“There’s a lot of different strategies,” Wreford said. “The idea is to block other players, but it’s pretty hard.”

By the end of the game, the player with the most points wins.

“It’s also a winter sport that no one’s an expert at,” Wreford said. “So everyone’s starting from scratch. Everyone’s kind of at the same level … so it’s something fun and new to play.”

It’s also a winter sport that no one’s an expert at. So everyone’s starting from scratch. Everyone’s kind of at the same level … so it’s something fun and new to play.

Liz Wreford

one of the inventors of crokicurl

A crokicurl game in Winnipeg, Manitoba, where the sport was invented in 2017. (Submitted photo)
A crokicurl game in Winnipeg, Manitoba, where the sport was invented in 2017. (Submitted photo)

Gaining Traction

The sport has garnered increasing popularity throughout Canada amid the pandemic, as it’s the perfect sport for social distancing – and provides an excuse to get outside.

“You’re playing apart, but together,” Wreford said. “It’s just big enough that you’re not too close to people, and – during COVID – you can still play. But not too big that you still can’t have a conversation.”

The first rink was installed in 2017 in Winnipeg. “And then it really blew up from there,” Wreford said. The sport spread quickly to Manitoba, Calgary, Saskatchewan, New Brunswick, Nova Scotia, Toronto, and now the United States.

“It’s been amazing to have so much connection with people all over the country – and now the United States, too – who come together for similar reasons: To talk about how to get outside and do things in the winter and activate public spaces in the winter, which has been a tough thing for a long time,” she said.

City officials in Altoona reached out to experts from several Canadian cities and Wreford to learn more about the game before installing it in River Prairie.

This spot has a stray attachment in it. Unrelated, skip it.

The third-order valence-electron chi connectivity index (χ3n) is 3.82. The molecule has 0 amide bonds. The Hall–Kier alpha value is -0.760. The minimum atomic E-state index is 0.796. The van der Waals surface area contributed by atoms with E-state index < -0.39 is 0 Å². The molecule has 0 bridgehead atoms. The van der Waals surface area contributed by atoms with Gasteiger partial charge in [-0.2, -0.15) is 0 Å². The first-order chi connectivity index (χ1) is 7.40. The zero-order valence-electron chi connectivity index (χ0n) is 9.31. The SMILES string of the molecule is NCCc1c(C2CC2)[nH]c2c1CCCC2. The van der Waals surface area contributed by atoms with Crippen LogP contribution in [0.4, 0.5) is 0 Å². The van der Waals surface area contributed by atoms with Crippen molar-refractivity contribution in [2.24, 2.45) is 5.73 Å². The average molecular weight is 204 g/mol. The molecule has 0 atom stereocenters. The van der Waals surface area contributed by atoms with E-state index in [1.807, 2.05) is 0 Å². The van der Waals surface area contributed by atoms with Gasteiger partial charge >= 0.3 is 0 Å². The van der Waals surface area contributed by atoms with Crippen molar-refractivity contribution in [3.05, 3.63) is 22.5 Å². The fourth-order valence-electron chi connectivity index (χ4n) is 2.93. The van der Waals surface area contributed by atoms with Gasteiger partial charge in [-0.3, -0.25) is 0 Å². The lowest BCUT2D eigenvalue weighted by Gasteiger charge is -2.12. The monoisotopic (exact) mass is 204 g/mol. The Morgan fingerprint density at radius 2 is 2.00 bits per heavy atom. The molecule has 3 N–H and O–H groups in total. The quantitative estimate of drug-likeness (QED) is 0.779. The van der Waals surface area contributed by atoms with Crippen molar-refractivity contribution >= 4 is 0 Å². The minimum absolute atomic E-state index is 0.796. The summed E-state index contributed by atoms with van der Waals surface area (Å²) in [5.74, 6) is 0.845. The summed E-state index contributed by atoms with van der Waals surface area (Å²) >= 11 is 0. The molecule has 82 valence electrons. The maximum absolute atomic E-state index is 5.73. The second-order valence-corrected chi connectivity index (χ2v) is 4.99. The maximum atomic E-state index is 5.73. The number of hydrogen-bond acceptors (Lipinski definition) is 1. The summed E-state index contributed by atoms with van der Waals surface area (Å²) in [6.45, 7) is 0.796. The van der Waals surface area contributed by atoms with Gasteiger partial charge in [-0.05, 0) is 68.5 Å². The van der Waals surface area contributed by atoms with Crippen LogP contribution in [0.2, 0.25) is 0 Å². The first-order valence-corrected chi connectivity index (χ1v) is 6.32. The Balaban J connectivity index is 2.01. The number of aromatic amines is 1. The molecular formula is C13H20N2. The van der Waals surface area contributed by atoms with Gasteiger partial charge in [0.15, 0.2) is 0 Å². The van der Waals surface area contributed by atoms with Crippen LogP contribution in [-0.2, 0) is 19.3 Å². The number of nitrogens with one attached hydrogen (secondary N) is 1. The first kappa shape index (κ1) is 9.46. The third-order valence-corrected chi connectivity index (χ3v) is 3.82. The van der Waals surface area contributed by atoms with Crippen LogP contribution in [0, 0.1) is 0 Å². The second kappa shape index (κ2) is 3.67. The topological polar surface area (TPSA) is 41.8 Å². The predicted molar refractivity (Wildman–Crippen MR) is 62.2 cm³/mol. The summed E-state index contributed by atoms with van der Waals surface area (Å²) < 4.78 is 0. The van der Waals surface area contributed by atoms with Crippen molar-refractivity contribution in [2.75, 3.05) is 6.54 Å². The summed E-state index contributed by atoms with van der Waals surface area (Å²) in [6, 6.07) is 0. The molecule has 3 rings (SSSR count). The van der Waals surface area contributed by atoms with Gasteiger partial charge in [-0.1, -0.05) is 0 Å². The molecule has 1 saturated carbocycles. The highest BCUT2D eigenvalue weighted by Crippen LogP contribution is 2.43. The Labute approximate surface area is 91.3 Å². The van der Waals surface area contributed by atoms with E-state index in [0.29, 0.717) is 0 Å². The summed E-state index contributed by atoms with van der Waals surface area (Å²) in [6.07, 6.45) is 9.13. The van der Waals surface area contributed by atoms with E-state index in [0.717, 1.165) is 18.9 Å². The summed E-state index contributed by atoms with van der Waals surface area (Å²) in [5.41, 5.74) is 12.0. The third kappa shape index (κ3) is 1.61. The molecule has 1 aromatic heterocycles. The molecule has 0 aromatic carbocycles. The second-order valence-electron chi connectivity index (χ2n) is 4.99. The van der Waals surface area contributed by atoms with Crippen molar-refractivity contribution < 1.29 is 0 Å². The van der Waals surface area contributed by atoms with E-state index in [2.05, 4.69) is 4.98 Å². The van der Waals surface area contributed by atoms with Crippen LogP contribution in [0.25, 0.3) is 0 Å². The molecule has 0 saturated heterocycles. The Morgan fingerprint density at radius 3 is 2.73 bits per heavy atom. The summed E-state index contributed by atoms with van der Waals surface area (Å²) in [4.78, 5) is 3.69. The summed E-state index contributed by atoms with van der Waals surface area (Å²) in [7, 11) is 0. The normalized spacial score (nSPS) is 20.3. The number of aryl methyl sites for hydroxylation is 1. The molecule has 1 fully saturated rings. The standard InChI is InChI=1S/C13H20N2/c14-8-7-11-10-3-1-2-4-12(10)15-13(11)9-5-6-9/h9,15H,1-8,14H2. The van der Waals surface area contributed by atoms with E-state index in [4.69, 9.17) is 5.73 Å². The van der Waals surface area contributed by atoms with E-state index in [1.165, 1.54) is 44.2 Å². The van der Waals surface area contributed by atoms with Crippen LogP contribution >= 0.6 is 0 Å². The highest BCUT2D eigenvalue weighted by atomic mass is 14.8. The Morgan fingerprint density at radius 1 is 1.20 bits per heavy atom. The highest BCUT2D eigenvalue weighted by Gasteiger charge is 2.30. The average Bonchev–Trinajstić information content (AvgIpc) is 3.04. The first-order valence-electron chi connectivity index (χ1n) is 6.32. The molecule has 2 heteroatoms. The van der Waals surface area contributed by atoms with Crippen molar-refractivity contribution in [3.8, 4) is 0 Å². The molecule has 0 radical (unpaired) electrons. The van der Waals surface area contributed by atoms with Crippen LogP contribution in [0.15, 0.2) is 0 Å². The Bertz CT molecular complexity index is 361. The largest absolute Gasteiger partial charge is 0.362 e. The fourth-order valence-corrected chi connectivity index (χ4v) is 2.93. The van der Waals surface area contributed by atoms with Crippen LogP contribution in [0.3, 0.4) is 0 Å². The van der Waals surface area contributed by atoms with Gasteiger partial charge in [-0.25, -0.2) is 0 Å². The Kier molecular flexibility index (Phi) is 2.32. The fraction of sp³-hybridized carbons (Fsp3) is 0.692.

“We didn’t have to do too much thinking about it,” said Roy Atkinson, management analyst for the City of Altoona. “We knew it would be a good fit.”

The first crokicurl tournament in the United States will be held in Altoona on Feb. 13. (Photo by Andrea Paulseth)
The first crokicurl tournament in the United States will be held in Altoona on Feb. 13. (Photo by Andrea Paulseth)

Get Ready, Get Set, Crokicurl!

If you’re ready to take a crack at crokicurling, you can register to be in the very first tournament in the United States on Feb. 13. And the best part is: You don’t need any experience.

“A lot of people have really good memories about outdoor curling or playing crokinole together or something, so there’s tons of stories that come out,” Wreford said. “We’ve found it to be such an instigator of creating community and social connections.”

Altoona will host its second annual Frosty Fun recreation series throughout February, which will include a Candlelight Snowshoe Hike, Lions Club Ice Fishing Classic, Rays of Sunshine Find at River Prairie Park, Frosty Toona Fat Tire Race, Jelly Bean Hill Challenge, and the inaugural crokicurl tournament, which is tentatively scheduled for Saturday, Feb. 13, with registration at 11am and crokicurling starting at noon.

“It’s just fun,” Golat said. “Anyone can play. Kids can play, adults. It can be fun, but it can be very competitive.”

Keep up to date with the rink at the River Prairie at www.facebook.com/RiverPrairie or at the City of Altoona's website at www.ci.altoona.wi.us. Hold onto your seatbelts, as they plan to release a how-to video with tips for beginning crokicurlers soon. 

You can also try crokicurl for the first time on Feb. 2 in River Prairie Park from 6-8pm. This pop-up event will show off the snazzy new rink to all who are interested. It's located on Front Porch Plaza. Please remember to wear a mask!